Lifestyle

Haiti earthquake sparks outreach from Federal Way

An injured Haiti earthquake survivor is being treated for his injuries Jan. 19. World Vision is sending medial assistance and supplies to Haiti to assist with the relief efforts. - Courtesy of World Vision. Photo by Jon Warren/World Vision.
An injured Haiti earthquake survivor is being treated for his injuries Jan. 19. World Vision is sending medial assistance and supplies to Haiti to assist with the relief efforts.
— image credit: Courtesy of World Vision. Photo by Jon Warren/World Vision.

Haiti's devastating Jan. 12 earthquake hit home for two Federal Way youngsters, who are preparing to launch a handful of fundraisers to help the victims.

Personal experience and school curriculum motivated Briahna VanTrease, 13, to hold money drives at local schools. The drives have not yet been confirmed by the school district, but once VanTrease gets the go-ahead, they will begin. Proceeds will be donated to the Haitian earthquake victims, with the help of World Vision.

Briahna's sister, Germanie, 11, who was adopted from Haiti several years ago, plans to spearhead one of the fundraisers. The girls hope to gather $10,000.

In Haiti, relief efforts and the rebuilding that will follow is expected to take years and several million dollars. All donations, big or small, are important. One person can make a difference, World Vision spokesman John Yeager said.

"All of those little bits add up and make a big difference," said Randy Strash, World Vision strategy director for emergency response.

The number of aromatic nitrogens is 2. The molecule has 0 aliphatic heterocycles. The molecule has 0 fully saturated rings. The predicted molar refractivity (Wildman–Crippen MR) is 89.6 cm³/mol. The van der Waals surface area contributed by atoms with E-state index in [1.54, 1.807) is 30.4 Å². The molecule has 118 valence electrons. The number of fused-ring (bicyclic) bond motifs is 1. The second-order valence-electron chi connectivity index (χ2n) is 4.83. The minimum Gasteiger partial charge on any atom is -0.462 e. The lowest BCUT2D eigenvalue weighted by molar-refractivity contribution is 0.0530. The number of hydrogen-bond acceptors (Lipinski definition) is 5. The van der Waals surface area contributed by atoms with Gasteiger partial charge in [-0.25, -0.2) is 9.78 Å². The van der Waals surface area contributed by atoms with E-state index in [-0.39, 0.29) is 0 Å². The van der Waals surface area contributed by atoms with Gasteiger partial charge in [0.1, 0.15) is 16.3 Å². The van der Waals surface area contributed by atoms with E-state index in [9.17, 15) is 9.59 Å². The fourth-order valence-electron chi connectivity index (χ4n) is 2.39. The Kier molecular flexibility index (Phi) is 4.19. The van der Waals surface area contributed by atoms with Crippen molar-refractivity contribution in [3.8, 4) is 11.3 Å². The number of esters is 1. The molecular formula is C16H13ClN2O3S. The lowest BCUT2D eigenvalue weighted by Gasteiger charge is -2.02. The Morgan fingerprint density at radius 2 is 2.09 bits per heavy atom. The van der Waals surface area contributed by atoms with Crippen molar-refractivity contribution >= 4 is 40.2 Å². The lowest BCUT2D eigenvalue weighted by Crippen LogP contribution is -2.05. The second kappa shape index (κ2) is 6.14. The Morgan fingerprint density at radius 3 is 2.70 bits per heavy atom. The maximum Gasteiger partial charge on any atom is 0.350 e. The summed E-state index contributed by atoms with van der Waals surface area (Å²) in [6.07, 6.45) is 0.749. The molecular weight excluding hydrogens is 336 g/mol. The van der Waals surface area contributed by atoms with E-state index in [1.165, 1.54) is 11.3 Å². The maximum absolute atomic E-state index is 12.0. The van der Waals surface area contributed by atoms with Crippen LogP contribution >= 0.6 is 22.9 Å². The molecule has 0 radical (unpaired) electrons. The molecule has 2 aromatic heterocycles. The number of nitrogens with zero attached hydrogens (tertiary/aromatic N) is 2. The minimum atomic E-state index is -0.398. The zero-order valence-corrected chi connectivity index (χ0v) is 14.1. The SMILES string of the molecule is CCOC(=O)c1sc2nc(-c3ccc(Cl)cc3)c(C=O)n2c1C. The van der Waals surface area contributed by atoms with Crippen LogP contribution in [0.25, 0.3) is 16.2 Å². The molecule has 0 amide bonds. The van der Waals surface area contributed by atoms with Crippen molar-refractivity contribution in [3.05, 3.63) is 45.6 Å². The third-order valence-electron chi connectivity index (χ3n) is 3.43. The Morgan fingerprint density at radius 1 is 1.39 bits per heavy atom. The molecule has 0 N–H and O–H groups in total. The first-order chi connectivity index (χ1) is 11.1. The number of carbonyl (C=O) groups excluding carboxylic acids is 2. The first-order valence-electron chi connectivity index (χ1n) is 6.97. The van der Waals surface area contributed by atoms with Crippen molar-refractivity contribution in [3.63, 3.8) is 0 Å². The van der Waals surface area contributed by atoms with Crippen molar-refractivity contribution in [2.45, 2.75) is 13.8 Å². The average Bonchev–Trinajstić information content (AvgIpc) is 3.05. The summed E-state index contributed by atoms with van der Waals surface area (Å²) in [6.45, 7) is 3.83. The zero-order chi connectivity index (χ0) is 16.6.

The VanTrease's fundraising could take place at up to three schools. Efforts will likely begin at the Federal Way Technical Academy, where Briahna attends school. She is hopeful the school district and the schools' principals will approve similar drives at Star Lake Elementary and Totem Middle School. Briahna has already collected $300 from church patrons at Community of Christ in Auburn.

The school fundraising is expected to be a contest between classes. Each of the schools enforces a uniform policy. Whichever class raises the most money could be awarded a "dress freely day." Briahna is working to assemble an organizing committee for the fundraisers.

Proceeds from the money drives will be handed over to Federal Way-based World Vision. The Christian-based humanitarian organization currently has staff placed in and assisting with the recovery and relief efforts in Port au Prince. It has sent food, emergency survival kits and medical supplies, among other things.

The drives are more than good deeds. Lori VanTrease and family, in 2002, adopted Germanie. A year later, Lori's sister adopted Germanie's younger brother. The siblings have a younger sister and extended family still in Haiti, outside of its capital. The VanTrease family was concerned for their safety following news of the earthquake.

"I was thinking that my family was going to be gone and that when I was older, I wouldn't be able to go and see them," Germanie said.

After two days of waiting, a missionary in Haiti reported Germanie's family was safe, Lori said.

Check it out

Other students and schools in Federal Way are also conducting projects to help the Haitian earthquake victims.

• Enterprise Elementary, 35101 5th Ave. S.W., is doing a shoe drive. Shoes, with the exception of dress shoes, may be dropped off at the school during school hours, 8:50 a.m. to 3:20 p.m. from Jan. 26 to Feb. 5. Those who are unable to personally drop off the shoes may e-mail cspence@fwps.org to have them picked up.

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